I think a healthy democracy is based on a few key ingredients. One is an informed citizenry. One is politicians who represent the people of the country. And one is an engaged citizenry. Yes, I'm sure there are plenty of other important factors as well, but these are three critical ones, perhaps more critical than any others. Let's take a quick look at how the U.S. fairs on these.
An Informed Citizenry
We like to think that we are informed, right? Heck, we're the best country in the world, how else could we have gotten here? (Never mind that we are actually ranked 13th in the 2009 Human Development Index (HDI) -- the 2010 HDI is due out next month.. we'll see if things change.)
But as we've seen lately, most Americans can't find Iraq on a map, 9 out 10 ten can't find Afghanistan, less than half the country can identify the religion of our President, 20% of the population is sure that the Sun revolves around the Earth, and Americans have some very strange ideas about global warming, one of the most important issues of our day.
Now, I think most of these information failures are not a result of anyone trying to misinform the American people, but it goes to show you how easy it might be to do so.
It's election season and, unfortunately, rather than be honest with the American people, we have plenty of businessmen and politicians who would prefer to spread misinformation about climate change, clean energy, and how to help the economy.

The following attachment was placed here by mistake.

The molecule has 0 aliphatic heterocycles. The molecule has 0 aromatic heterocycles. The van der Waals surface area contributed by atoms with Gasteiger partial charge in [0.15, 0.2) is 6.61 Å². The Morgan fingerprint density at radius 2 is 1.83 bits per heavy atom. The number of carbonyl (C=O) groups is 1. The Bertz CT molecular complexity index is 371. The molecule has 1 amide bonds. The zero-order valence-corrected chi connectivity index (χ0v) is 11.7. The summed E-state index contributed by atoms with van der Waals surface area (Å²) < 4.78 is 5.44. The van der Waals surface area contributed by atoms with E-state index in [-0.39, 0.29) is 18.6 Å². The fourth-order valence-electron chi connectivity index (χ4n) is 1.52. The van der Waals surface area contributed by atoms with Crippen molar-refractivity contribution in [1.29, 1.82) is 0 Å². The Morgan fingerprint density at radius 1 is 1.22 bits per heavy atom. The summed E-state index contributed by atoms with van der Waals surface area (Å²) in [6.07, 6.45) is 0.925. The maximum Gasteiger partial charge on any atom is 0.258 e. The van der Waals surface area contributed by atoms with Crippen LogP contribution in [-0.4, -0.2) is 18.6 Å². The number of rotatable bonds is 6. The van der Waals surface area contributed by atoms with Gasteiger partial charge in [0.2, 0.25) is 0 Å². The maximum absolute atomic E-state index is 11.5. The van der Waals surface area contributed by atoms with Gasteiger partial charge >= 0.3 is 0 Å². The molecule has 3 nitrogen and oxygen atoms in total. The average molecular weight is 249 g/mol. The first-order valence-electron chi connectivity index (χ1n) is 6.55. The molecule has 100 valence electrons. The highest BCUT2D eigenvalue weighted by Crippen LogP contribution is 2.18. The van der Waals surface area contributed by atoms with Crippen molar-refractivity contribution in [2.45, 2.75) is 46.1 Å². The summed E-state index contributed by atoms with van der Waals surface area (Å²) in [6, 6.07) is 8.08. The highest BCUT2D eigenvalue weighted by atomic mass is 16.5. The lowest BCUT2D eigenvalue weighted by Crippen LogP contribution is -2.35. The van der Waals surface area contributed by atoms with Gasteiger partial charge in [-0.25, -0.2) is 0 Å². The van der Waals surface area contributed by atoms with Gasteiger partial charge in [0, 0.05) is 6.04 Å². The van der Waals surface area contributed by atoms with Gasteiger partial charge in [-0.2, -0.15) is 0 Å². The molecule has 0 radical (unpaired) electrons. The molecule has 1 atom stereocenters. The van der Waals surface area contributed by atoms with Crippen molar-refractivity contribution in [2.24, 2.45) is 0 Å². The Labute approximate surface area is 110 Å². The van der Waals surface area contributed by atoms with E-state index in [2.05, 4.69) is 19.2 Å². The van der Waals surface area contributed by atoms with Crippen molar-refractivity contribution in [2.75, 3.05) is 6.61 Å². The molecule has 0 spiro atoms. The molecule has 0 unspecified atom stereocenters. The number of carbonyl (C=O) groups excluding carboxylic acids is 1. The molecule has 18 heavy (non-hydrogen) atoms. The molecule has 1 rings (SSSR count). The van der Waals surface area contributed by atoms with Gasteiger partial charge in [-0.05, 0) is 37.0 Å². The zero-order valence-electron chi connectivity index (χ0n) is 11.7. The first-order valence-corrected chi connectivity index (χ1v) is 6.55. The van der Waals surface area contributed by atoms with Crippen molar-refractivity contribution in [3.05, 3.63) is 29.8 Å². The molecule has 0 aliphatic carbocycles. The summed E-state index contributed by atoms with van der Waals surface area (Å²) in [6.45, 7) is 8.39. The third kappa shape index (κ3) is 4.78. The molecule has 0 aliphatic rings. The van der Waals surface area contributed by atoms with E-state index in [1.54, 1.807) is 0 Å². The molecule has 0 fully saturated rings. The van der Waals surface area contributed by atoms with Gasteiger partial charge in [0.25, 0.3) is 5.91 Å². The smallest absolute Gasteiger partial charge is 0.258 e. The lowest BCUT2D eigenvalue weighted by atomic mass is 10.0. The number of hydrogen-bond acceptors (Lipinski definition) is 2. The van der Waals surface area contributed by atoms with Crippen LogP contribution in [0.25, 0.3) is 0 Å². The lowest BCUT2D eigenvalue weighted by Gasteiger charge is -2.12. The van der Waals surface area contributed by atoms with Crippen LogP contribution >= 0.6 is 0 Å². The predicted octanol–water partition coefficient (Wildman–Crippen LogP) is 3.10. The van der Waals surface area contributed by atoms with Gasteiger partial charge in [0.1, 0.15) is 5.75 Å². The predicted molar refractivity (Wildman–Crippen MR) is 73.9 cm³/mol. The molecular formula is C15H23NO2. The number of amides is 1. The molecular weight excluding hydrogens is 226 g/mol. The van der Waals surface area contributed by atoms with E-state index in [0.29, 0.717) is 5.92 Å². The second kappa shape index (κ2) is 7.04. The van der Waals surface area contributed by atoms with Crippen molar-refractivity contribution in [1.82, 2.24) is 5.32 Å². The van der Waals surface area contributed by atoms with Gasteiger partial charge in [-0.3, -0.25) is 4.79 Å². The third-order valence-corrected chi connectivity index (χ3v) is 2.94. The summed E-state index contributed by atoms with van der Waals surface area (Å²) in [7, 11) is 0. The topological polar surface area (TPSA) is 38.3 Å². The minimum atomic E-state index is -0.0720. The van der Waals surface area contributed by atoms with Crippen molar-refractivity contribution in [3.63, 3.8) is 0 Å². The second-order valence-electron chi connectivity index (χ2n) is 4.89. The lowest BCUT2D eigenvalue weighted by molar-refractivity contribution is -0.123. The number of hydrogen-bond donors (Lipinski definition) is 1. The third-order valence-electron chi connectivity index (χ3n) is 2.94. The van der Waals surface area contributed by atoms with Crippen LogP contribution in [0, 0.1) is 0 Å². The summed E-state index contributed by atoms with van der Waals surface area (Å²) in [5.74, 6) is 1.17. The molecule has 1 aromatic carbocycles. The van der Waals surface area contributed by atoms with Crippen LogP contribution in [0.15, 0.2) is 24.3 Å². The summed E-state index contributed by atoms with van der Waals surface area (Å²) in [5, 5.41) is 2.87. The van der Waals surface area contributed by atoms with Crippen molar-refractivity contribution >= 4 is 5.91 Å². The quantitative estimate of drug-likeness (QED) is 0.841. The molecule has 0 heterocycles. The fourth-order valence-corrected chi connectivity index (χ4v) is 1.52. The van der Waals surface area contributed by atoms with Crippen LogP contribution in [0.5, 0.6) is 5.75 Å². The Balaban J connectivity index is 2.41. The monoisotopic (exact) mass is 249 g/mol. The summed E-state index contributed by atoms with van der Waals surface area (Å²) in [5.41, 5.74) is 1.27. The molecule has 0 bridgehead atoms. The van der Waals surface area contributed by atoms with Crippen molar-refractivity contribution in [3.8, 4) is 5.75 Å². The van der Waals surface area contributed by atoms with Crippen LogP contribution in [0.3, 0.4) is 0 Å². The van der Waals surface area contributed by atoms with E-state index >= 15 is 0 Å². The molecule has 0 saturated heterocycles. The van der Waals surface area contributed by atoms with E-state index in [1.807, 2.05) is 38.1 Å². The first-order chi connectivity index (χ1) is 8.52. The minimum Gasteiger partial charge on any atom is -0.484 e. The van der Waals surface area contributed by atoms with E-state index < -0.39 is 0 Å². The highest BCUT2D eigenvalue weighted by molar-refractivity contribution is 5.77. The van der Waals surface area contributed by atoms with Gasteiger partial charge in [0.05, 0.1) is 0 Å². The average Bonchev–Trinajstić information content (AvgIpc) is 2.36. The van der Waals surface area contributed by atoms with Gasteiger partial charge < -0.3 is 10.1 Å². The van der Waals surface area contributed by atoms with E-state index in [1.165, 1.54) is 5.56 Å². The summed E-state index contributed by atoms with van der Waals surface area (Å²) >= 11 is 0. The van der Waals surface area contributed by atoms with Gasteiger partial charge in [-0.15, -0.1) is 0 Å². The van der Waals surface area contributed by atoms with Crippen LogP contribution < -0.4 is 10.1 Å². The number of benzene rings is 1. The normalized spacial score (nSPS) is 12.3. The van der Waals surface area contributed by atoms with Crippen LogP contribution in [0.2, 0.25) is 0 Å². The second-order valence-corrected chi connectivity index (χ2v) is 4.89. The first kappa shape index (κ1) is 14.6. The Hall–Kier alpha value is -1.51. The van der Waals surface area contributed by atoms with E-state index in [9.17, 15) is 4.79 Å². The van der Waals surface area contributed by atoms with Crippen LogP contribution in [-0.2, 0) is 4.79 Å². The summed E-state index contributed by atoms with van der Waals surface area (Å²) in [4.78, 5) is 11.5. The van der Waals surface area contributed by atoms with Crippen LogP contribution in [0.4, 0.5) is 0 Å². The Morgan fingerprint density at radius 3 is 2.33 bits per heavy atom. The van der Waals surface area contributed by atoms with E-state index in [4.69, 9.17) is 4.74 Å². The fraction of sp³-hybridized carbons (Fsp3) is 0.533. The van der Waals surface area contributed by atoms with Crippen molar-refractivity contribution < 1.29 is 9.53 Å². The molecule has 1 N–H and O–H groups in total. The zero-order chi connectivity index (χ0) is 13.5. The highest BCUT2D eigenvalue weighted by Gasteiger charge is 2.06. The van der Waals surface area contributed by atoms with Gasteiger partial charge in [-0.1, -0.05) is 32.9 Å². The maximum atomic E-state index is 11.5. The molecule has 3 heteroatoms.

We've got oil and gas companies putting in millions to convince citizens how they should vote on propositions directly related to cutting their pollution and we've even got European oil and energy companies funneling money to US political campaigns.
And how hard can it really be for these wealthy companies to convince the American public of whatever they want regarding energy and the environment, issues we know little about, especially when they've got millions and millions to spend on TV commercials?
We could go on and on, but let's move on to the next topic.
Politicians that Represent Us
Do our politicians really represent us? Well, you don't need to delve into this topic too far to answer that question. If politicians get into office by using money given to them by big business to convince the American people of whatever they need to in order to get elected, who do they really answer to, us or the businesses that fund them?
Almost $4 billion is going into the 2010 elections. And most of that isn't coming from the common, American citizen.
An Engaged Citizenry
At this point in the article, you might be feeling a little on the down side. Yes, we are not the brightest country in the world. Yes, our politicians pocket a lot of money from big business, and listen to big business. But look at the issues the US has addressed by getting engaged, by grassroots efforts to change the ways things are done (e.g. slavery and equal rights for women).
Now, how engaged are we? That's hard to say. But one thing is clear -- we are in charge of our own engagement.
Engagement is in our hands. And if we want to turn things around in those first to categories, the first thing we can do is get more engaged and engage others. From there, we can better inform ourselves and our country. From there, we can get our politicians' ears.
Engagement is in our hands and starts with us. How healthy is our democracy? I'm not sure if I want to take a guess. How can we make it healthier? Get engaged.
Photo Credit: Luke Redmond via flickr (CC license)